Reclaiming the Bible for Today explored ways that religious progressives can reclaim and redeem the Bible so it functions as a source of spiritual wisdom for shaping holy lives in the twenty-first century.
Reading the Bible with Critical Imagination – Freed from the western obsession with the question of what really happened, how can we work with an imaginary conversation between Job on his ash-heap and Jesus on his cross? Can we move into the open space of post-critical naivete to exercise our imaginations in our reading of the Bible?
Greg Jenks is Academic Dean at St Francis Theological College in Brisbane and teaches biblical studies in the School of Theology at Charles Sturt University and author of The Once and Future Bible.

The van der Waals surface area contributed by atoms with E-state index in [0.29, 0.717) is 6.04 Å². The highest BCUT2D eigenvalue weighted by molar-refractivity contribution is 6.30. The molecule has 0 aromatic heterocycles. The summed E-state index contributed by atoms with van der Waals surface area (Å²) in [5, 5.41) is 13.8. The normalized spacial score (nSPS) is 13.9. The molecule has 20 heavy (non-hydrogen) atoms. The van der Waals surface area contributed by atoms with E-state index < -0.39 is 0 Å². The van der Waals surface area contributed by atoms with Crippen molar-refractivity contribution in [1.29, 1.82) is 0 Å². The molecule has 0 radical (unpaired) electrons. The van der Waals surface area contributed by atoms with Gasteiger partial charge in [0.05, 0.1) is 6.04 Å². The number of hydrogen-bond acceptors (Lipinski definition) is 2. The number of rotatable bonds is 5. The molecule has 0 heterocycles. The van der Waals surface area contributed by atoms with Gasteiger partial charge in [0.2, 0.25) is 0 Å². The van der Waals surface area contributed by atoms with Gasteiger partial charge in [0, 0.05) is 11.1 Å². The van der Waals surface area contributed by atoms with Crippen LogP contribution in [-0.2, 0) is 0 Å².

LIVING AT GROUND ZERO: Armageddon, Then and Now
"Armageddon" has entered the public imagination as the archetypal battle at the end of time. The term derives from the ancient Hebrew name, Har-Megiddo (Mt Megiddo) of a strategic location controlling a key pass used by traders – and armies – moving between Egypt in the south and Mesopotamia in the north-west.
This was the original ground zero, and the site of numerous major battles in ancient times. The modern state of Israel finds itself living at a new and larger ground zero, surrounded by neighbours who reject its right to be there, and supported by fanatical Christian Zionists in the USA who see a Jewish presence in the ancient biblical lands as a necessary condition for the end of the world. With friends like that, who needs enemies on all the borders?
Dr Greg Jenks is an Anglican priest and religion scholar who visits Israel/Palestine regularly, and has close friends among both the Jewish and Palestinian communities. He is a specialist in early Christianity, and was awarded his doctorate for research into the origins and early development of the Antichrist myth.